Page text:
ST. LOUIS COUNTY — St. Louis Lambert International Airport announced Thursday that three airlines, including a new carrier, will add routes later this year.
American Airlines will fly to Austin, Texas; Southwest Airlines to Puerto Rico; and new carrier Boutique Air will service Tennessee.
Five airlines have added or announced 14 new routes from Lambert in the last month. Two of those airlines are new to Lambert. That signals optimism from airlines about summer travel post-coronavirus, Lambert Director Rhonda Hamm-Niebruegge said.
“The thing that’s really encouraging about it is they’re responding very much to the markets that are leisure-driven,” she said. “That’s clearly a response to the pent-up demand as a result of COVID and people just wanting to get back and do things again.”
“We’ve seen new demand all around,” Hamm-Niebruegge said. “We’re seeing people that normally might travel for vacation once or twice a year travel more. The pent-up demand for leisure, I think, is actually stronger than it was in 2019.”
Hamm-Niebruegge noted that 2019 was Lambert’s strongest year in the last 15 years for travel.
American will operate daily direct flights to Austin, beginning in September, with additional flights starting Oct. 7. Southwest Airlines will start weekly flights to San Juan, Puerto Rico, on Nov. 13.
Most of the new routes are to vacation destinations — among them San Juan, Puerto Rico, Hilton Head, South Carolina, and Orlando, Florida — but Hamm-Niebruegge said business travel is also slowly recovering, which is the core of the airport’s customer base.
“It’s going to recover and it’s going to take a little longer,” she said. “I flew out this week for business and the airplane I was on was 100% full, both coming and going. Every day, we see more and more of the business travel coming back, but it’s certainly a piece of the pie that’s not 100% yet.”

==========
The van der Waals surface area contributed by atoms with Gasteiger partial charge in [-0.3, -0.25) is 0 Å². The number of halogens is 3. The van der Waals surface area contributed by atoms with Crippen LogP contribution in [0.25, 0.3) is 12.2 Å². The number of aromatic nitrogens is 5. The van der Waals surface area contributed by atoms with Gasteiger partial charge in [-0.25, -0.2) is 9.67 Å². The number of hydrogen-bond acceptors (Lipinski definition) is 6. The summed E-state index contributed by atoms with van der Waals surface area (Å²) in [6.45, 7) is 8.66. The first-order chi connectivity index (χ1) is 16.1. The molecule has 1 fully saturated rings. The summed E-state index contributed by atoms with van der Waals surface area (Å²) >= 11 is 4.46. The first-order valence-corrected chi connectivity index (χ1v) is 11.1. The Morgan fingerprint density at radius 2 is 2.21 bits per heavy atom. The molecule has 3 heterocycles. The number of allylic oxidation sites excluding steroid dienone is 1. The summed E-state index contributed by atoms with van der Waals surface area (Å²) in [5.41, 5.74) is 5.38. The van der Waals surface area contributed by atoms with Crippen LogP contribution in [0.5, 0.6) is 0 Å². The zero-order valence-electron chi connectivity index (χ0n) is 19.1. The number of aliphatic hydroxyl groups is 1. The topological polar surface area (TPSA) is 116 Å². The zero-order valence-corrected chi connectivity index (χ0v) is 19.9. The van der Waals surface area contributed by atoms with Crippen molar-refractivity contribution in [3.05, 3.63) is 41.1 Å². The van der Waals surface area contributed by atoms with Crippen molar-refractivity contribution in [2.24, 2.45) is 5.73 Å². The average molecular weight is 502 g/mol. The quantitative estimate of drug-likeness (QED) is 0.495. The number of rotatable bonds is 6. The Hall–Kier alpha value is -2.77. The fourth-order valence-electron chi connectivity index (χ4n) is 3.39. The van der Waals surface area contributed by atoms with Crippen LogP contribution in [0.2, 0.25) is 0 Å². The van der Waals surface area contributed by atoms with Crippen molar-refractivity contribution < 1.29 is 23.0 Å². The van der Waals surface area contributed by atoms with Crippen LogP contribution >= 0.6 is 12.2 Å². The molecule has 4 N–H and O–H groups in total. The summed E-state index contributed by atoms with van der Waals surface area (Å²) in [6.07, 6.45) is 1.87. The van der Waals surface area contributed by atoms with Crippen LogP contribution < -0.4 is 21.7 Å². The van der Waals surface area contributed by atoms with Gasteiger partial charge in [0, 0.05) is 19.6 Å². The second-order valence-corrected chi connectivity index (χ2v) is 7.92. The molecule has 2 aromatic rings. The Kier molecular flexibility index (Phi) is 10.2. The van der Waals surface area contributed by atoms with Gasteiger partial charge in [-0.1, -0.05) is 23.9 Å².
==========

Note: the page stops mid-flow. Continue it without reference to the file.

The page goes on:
New carrier Boutique Air will fly daily to Jackson, Tennessee, a large town between Memphis and Nashville in West Tennessee. Passengers can also connect to Atlanta through Jackson.
Boutique Air uses small Pilatus PC12 aircraft with only eight seats for passengers. The small planes allow passengers to “truly experience flying private for the cost of commercial,” a Boutique spokesman said.
Boutique becomes the 14th airline to fly out of Lambert after Spirit began operations last month.
The increased interest from airlines and travelers alike paints a good picture for the future of Lambert, which is owned by the city of St. Louis, Hamm-Niebruegge said. Airport privatization has been a political topic for years, and Lambert has been saddled with significant debt.
“We have proven in recent years our ability to manage through crisis and to get where we were a few years ago as a very high-cost airport to a very competitive-cost airport,” she said. “Our debt continues to go down, and in upcoming years we will have significant reductions.”
Hamm-Niebruegge was especially encouraged by American Airlines’ expansion, because its new flights to Austin, Texas, and Boston, announced in April, show that it views Lambert as a bigger player, she said.
“We actually this summer have more destinations now than we did in 2019,” she said.